Look, let’s be honest.
Georgia’s ongoing battle with neighboring Alabama and, to a lesser degree, with Florida, isn’t really about the appropriate use of shared water resources.
It’s about prosperity: We’ve got it, they want it, and by restricting our water supply, they hope to divert some of that prosperity in their direction.
Alabama officials in particular seem to be enthralled by that theory, which is probably why Georgia Gov. Sonny Perdue and Alabama Gov. Bob Riley are at such loggerheads. What Perdue can’t say but probably believes is that Riley’s goal is not to protect Alabama but to harm metro Atlanta. The difference between those two motives explains why negotiations have been fruitless so far.
If you look at the water consumption numbers, Alabama’s interests are not harmed by the amount of water consumed by metro Atlanta, and Riley cannot seriously make the argument that it is. Even in drought years, the amount of water consumed by metro Atlanta has little impact on the amount of water available downstream for use by Alabama.
Even if we were to resume growth at the pace of the ’90s without implementing serious water conservation efforts — both highly unlikely scenarios — it would in no way endanger Alabama’s water resources.
Unfortunately, Alabama is not alone in the misperception that prosperity is a zero-sum game, that what Atlanta loses they are likely to gain. Some of our fellow Georgians believe the same thing. A recent editorial in the Savannah Morning News, for example, argued that “in light of a federal judge’s ruling on Atlanta’s water, state leaders should spread economic development efforts to other parts of Georgia” where water is readily available.
While acknowledging Atlanta’s growth, the editorial argues that “the city’s very success, while parts of southeast and central Georgia languish, is its own argument for ending the state’s Atlanta-centric development efforts, and shifting growth to areas of the state that can support it.”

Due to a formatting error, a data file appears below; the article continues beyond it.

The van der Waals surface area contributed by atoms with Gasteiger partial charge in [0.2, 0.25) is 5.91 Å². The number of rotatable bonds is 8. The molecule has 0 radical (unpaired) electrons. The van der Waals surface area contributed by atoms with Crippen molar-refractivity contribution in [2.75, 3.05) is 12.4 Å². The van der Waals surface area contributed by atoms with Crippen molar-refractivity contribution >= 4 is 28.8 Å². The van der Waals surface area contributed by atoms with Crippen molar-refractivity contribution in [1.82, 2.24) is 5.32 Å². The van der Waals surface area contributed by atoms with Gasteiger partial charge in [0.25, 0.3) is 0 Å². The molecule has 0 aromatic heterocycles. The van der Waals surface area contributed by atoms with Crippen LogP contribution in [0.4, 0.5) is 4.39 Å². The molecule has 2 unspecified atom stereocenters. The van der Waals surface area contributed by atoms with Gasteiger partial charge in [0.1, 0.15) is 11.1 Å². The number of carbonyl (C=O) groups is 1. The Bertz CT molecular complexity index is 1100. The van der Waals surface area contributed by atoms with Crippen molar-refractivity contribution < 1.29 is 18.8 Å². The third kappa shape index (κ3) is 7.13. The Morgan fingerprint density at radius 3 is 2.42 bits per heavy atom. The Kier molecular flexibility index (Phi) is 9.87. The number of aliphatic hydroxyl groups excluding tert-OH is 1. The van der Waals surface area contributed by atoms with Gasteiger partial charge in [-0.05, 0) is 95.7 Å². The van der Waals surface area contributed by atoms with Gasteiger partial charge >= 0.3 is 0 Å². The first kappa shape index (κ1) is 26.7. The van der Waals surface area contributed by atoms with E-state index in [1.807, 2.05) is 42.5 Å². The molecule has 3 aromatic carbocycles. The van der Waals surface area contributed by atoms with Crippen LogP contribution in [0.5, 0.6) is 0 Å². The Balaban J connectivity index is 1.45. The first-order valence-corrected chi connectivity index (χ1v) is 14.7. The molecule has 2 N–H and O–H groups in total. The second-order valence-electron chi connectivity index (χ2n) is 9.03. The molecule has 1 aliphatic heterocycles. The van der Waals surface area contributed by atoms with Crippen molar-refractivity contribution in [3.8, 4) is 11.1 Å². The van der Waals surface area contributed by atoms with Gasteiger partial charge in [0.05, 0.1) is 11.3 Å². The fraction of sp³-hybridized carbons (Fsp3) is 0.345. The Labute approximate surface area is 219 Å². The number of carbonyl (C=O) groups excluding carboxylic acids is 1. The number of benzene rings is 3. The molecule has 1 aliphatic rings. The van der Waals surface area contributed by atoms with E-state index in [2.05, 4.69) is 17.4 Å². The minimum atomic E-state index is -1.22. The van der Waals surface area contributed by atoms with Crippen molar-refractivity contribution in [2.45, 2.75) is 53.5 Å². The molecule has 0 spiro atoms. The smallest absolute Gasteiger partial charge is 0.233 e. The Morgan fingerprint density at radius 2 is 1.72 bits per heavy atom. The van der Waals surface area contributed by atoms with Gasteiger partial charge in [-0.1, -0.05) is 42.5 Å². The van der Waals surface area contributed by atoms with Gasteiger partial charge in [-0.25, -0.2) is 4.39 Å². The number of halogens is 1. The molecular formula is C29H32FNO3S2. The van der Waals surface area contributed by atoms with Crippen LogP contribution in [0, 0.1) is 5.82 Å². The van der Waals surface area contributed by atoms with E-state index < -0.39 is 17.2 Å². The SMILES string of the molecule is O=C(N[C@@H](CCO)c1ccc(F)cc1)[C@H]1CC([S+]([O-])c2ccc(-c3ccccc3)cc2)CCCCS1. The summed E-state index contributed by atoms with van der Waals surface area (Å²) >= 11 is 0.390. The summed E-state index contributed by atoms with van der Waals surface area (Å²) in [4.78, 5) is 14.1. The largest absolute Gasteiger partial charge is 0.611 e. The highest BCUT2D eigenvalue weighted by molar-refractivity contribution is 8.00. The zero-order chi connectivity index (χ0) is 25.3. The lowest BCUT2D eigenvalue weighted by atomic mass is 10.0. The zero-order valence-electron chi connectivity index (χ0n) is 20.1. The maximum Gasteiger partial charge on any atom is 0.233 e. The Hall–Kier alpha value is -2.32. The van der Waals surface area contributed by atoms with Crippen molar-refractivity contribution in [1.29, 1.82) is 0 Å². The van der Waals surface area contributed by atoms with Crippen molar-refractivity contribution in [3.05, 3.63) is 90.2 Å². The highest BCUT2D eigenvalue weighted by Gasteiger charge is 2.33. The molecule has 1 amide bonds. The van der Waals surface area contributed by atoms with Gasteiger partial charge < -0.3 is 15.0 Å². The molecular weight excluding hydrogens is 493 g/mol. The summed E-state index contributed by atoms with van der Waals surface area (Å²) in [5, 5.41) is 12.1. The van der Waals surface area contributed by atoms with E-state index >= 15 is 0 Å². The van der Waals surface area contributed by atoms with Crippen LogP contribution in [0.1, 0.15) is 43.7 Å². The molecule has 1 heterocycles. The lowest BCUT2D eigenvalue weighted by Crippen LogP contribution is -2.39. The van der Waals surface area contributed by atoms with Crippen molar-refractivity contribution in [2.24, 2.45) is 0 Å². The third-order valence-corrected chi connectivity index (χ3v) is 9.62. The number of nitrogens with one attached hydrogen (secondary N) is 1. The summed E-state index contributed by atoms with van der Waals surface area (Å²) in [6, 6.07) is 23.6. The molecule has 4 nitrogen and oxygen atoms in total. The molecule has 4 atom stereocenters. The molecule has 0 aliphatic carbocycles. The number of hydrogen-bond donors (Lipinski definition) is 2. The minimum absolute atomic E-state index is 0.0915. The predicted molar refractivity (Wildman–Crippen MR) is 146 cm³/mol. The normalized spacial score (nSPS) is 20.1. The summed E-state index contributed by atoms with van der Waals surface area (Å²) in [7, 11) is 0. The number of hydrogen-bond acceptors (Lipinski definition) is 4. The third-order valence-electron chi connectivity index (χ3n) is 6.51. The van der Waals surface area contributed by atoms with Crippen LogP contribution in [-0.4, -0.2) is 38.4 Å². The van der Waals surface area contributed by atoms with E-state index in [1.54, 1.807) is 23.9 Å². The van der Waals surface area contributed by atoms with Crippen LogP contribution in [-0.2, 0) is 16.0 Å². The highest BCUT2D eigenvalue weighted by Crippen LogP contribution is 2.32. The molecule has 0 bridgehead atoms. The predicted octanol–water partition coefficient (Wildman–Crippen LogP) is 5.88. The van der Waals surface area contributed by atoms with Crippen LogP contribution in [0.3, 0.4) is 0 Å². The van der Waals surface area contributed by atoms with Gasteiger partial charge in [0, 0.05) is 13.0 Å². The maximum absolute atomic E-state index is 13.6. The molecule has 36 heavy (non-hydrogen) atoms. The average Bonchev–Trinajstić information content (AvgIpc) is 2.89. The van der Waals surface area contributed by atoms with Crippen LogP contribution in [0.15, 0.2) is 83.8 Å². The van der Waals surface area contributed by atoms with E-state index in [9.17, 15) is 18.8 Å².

First, the notion that state economic development efforts are somehow “Atlanta-centric” has no basis. To the contrary, the state spends disproportionately more money and effort trying to woo business to other parts of Georgia, and for good reason. Those regions are simply a tougher sell to companies looking to relocate or expand.
Second, the companies and the people that come to metro Atlanta aren’t directed here by government. They come because they seek the benefits and amenities of a major metropolitan area. They could locate to other areas of Georgia, areas with less traffic, cheaper housing and cleaner air, but they come here because they need the skilled work force, the schools and universities, the restaurants, the cultural activities and the world-class airport offered by metro Atlanta.
In other words, growth redirected from metro Atlanta by a shortage of water would not go to Alabama or Savannah. It would shift instead to Charlotte, Dallas, Chicago or Denver, metro competitors that offer an environment similar to that of Atlanta. In most cases, those shifts would cost the Southeast the secondary financial and employment benefits created by a thriving Atlanta.
In any such discussion, it’s important to acknowledge that metro Atlanta is not blameless. Should the region have been more aggressive in water conservation efforts? Of course. It also should have moved more quickly to fix water-quality problems that for decades truly did harm downstream neighbors, costing us trust we could sorely use.
It’s also true that Georgia has badly misplayed what was already a weak poker hand. The ruling by U.S. District Court Judge Paul Magnuson merely confirmed what many in Georgia quietly knew: Alabama and Florida’s legal case — dependent on a strict reading of the law — has always been stronger than the case they could offer on practical or scientific grounds.
For that reason, allowing the battle to be confined to the courtroom never made sense, and now we’re paying the price.